Erotic scenes and blood splatters were too much to handle for many. I saw the audience depart one after the other. I, myself, was torn. Part of me, or more specifically the typical me, would never leave a screening once started ever. The other part badly needed that extra hour. I had an early flight, a connection and my very dear breakfast to catch tomorrow. And … there was the packing! I shamefully decided not to be me and to follow the withdrawal movement. On my way back thoughts competed in my head. I was trying to wipe that traumatizing act of mine and, instead, calculating how much time I would have left for sleep – not much!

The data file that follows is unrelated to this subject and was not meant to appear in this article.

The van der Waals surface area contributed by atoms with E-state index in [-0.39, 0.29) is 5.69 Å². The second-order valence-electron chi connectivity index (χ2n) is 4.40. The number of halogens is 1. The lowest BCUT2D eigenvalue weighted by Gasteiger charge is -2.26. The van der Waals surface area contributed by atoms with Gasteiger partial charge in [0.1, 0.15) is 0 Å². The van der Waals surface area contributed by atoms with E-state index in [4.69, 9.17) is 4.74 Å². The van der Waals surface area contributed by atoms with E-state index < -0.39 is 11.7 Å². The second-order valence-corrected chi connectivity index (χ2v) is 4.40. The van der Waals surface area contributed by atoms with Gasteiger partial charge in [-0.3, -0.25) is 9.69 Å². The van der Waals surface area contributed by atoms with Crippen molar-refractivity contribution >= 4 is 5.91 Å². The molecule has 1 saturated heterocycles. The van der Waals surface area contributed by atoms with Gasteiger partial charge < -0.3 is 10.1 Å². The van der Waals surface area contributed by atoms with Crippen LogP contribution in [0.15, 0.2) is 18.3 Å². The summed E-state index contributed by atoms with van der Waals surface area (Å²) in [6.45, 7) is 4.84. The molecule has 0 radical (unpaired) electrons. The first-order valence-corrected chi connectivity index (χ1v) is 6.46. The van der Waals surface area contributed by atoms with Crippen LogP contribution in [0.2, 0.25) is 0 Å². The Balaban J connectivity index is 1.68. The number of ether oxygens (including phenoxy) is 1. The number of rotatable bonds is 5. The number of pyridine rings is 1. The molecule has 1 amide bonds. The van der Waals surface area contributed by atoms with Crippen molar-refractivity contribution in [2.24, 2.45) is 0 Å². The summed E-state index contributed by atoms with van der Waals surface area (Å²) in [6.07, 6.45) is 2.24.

The following morning, I woke up to sadly accept approaching the actual end of my time in Cannes. That was it. The bus hit the road and Cannes started shrinking in the horizon. I reached out to my laptop bag and checked on the bunch of cards, small souvenirs and, most importantly, the invitation cards to the various screenings I have attended in the Grand Théâtre Lumière. I latched into those with a solid grip, closed my eyes focusing on the hum of the bus and surrendered to a deep morning nap.